There are many routes to uncovering and following one’s passions. Here is one way, suggested by Barbara Fredrickson, a preeminent positive psychologist, in Positivity. Notice when you go into a state of “flow”. Find those unique activities that allow you to be in flow. “Flow” is “a state in which people are so involved in an activity that nothing else seems to matter; the experience itself is so enjoyable that people will do it even at great cost, for the sheer sake of doing it.”p. 4 Flow by Mihaly Csikszentmihalyi.
Here’s a super short video that explains “flow” well. Think about when you completely lose yourself in activity, even losing track of time. To be in flow you need to be challenged just enough, as is well illustrated in the video. You also need to have a clear goal in mind and immediate feedback.
Take a moment and reflect on when you might have been in a flow state recently. Were you immersed in project at work? Were you flying down a ski hill? Were you in a deeply meaningful conversation with someone and completely lost track of time? When you are following your passions, finding flow, you are building your opportunities for positive experiences and emotions and that is so important for enhancing your well-being, especially happiness. And of course, it’s step one in following Sheryl Sandberg’s advice.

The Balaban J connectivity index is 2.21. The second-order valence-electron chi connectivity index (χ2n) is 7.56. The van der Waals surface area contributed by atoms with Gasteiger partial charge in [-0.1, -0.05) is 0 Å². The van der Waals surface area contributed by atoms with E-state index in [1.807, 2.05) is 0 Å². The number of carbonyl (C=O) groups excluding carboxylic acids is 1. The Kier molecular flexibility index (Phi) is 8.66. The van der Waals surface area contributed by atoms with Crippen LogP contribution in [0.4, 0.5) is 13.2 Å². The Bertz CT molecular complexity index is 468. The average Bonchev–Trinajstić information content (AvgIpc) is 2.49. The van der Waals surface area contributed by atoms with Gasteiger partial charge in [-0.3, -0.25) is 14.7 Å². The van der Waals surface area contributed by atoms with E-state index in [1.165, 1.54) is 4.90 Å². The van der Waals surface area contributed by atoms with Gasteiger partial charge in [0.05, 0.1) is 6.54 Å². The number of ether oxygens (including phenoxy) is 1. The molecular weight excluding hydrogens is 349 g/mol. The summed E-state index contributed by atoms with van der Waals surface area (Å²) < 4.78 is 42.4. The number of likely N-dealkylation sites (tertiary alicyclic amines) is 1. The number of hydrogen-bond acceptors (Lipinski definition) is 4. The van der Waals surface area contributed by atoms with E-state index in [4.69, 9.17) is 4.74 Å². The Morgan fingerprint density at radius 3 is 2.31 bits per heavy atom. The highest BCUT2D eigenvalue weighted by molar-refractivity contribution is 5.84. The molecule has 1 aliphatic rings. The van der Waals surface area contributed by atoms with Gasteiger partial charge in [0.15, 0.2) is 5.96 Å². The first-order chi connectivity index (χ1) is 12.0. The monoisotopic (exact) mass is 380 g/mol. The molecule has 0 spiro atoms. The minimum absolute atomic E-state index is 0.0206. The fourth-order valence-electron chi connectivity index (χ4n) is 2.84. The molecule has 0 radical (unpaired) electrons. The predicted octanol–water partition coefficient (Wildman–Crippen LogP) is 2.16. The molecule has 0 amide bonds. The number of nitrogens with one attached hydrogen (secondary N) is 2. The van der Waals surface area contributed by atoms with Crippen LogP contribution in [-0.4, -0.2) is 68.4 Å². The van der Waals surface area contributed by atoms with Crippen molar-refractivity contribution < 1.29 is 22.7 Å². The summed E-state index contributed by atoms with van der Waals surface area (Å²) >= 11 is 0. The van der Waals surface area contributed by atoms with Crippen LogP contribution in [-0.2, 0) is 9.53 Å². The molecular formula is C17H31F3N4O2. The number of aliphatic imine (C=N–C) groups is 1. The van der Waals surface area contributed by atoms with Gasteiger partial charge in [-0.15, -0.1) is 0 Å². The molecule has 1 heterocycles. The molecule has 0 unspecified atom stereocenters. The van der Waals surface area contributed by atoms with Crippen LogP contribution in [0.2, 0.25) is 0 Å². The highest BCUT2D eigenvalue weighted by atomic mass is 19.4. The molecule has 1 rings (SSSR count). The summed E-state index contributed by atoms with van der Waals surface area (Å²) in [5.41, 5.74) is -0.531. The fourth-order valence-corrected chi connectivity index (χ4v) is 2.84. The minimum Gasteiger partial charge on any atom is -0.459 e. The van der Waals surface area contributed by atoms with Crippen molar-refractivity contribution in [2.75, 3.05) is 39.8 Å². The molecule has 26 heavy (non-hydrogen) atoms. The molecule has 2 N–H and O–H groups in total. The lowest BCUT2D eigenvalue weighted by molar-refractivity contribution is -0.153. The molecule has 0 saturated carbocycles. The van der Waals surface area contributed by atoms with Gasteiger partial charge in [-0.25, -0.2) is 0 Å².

Here’s an example from my work life to further prompt your reflection. When I think back a few years to my time as a young lawyer, one of my favourite experiences was having to draft a contract for which there was no “precedent” (lawyer talk for similar contracts). I was so used to relying on precedents that the challenge was a bit scary, but mostly it was fun. And I definitely got into a state of flow while I was drafting. Had I known then what I know now, I would have reflected on that experience more afterwards. I would have thought about why I enjoyed it. Was it the writing? Yes. Was it the challenge? Yes. Was it the novelty? Yes. Was it about how much I enjoyed working with the more senior lawyer on the file? Yes, that too. (I might have also realized that what I was doing was creative and that alone would have been a huge insight, since I did not think of myself as the “creative type”. BTW, this was a total misconception. We are all creative. It’s just a question of how we are creative….but that’s another blog post.) All of those questions and answers – that reflection – could have helped me to then be more proactive and look for more experiences like that. More flow. And then I would have been able to say that I had found some passion in my work as a lawyer. Those experiences would have generated more positivity for me and who knows what would have been different – at least I would have felt a whole lot more positive. The fact that I did not feel passionate about my work made it much easier for me to decide to be at home with my young children. I leaned away from work toward my children and home for which I did (and do) feel passionate. I learned so much from being “at home” and loved much about that time. It shaped who I am now and it helps me to be a better coach. However, I also had this yearning for work outside of my family life that I was passionate about – there was something missing for me until I found coaching. I do love “being” a coach. I’m leaning in now.